Sunday, March 18, 2012

Meat-Eating Vegans

I think one thing people generally agree with is that people should be consistent to their own values. Even in a world where The Good has been deconstructed and the only common standard people are given is to pursue maximal private personal fulfillment (as long as you don't hurt anyone else)...I think people still have this sort of existentialist meta-value that (by the very nature of what "values" are) people should live by their own.

This is true even if we disagree with people's values. For example, I think even a pro-choicer would think it monstrous for a pro-life person who did believe the unborn were human participate in an abortion. The pro-choicer may not believe this himself, and may think absolutely speaking abortion is fine, but I think they'd still find it evil seeming for someone who believed otherwise to nevertheless participate in one.

We might also use the example of a vegan who believes animals are persons. I am not a vegan and eat meat myself just fine. But if someone who claimed to be a vegan or big animal rights person was caught eating meat, I would think subjectively that they were morally as bad as a murderer, because by their own stated values they should conclude that what they did was participate in murder.

However, some people in these situations use tricky mental gymnastics to justify themselves. For example, I could imagine this meat-eating vegan making an argument something along the lines of: "I personally value animal life as equivalent to human life. However, other people in our pluralistic society do not. As such, I cannot call them murderers for eating meat. But if they aren't murderers for eating meat...that must mean that meat-eating is not intrinsically murder, and if it's not intrinsically murder then ultimately I can do it too!!"

Of course, the hypocrisy and self-justifying delusion here is incredible, and this vegan would rightly be held in contempt by both other vegans who did try to live up to their own standards, but also by meat-eaters who saw the attempt to "have the cake" (of whatever mental or emotional utility claiming to value animal life gives) but also "eat it too" (by also getting the enjoyment of eating meat without the guilt of "murder" by using the non-culpability of meat-eaters based on their values as and excuse for the violation of his own.)

I bring up this hypothetical, because I think this is the form that many moral arguments in pluralism end up taking. Pluralism claims to allow for multiple notions of the good, but in the end by this sort of logic everything gets reduced to lowest common denominators, because most people still instinctively understand that morality really does have to be conceived of as universal, at least objectively, to be considered binding at all.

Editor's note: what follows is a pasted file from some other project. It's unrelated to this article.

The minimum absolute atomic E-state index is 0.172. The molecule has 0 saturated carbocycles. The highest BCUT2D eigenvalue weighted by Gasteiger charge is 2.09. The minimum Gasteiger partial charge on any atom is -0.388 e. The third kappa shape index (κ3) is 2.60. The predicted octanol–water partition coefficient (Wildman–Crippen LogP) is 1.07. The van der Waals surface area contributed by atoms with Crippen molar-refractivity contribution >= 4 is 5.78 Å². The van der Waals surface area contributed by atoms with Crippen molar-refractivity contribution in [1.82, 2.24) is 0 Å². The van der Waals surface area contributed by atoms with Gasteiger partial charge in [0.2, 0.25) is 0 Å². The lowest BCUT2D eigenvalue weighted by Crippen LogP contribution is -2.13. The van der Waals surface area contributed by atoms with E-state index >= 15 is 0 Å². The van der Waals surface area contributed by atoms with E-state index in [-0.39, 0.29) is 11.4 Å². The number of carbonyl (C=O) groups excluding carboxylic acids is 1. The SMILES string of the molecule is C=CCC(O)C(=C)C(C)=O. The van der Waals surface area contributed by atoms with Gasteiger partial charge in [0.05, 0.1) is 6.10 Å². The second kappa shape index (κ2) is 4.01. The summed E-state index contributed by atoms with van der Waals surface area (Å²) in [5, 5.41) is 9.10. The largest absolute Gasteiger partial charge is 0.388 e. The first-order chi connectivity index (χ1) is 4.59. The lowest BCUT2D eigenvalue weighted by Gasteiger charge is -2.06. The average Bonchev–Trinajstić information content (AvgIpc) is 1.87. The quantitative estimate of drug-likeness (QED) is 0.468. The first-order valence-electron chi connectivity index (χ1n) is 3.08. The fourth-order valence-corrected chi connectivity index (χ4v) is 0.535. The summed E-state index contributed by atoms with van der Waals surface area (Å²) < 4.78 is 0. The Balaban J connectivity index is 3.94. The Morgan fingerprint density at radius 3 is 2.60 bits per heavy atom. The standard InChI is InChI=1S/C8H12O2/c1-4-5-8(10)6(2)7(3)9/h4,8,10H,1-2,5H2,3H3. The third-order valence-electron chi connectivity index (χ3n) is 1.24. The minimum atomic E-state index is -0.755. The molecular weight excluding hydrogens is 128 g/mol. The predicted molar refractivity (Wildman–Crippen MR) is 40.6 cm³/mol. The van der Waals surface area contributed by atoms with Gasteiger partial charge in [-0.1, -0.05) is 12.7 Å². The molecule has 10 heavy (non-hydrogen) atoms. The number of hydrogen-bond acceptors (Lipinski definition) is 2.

We might take the example of different sorts of people commit objective sins. The first person, following their natural good instincts, buys into the standard of private self-fulfillment which is the only sort of common unitary standard of the good that our society offers (as I discussed in my last post, the common standard is the lack of a common standard). This person then follows their private maximalization of desire-fulfillment to some sort of objective sin. While misguided, I am not terribly "worried" about this person spiritually, because the "conclusion" they reach is ultimately founded on a fundamentally good orientation. They are doing what they think The Good is, because modern society has "confused" them (and many others) into thinking that The Good = the [private] good, and so in pursuing this thing as a private good, they think they are pursuing The Good, which is at least a good intent, and so subjectively they are probably not culpable.

As a second type, you might have a Marxist or Existentialist academic who understands that The Good and the good are different, and that when our society suggests the private good in place of The Good, when it replaces a standard with the very lack of a standard, when the only rule is "there are no rules" (at least as long as you're not limiting anyone else), it is really only offering a void. This radical academic, however, thinks this is a good thing. They think that The Good was long used to oppress the individual and self-fulfillment and actualization tyrannically, caused alienation or whatever, and therefore embraces the void, embraces the deconstruction of The Good in favor of private goods, and so promotes or pursues things that would be sins according to the standard of The Good on these very grounds. The state of this person's soul worries me more by the fact of their philosophy being subversive and "revolutionary" in a self-aware way, but nevertheless by thinking deconstruction of "The Good" (which they are likely to believe was not objective or natural, anyway, but just an illusion that the powers-that-be created) is a good thing, they are (perhaps ironically) appealing to a meta-value (of Freedom or whatever) that still betrays the basic human instinct to uphold some type of transcendent Good in that form.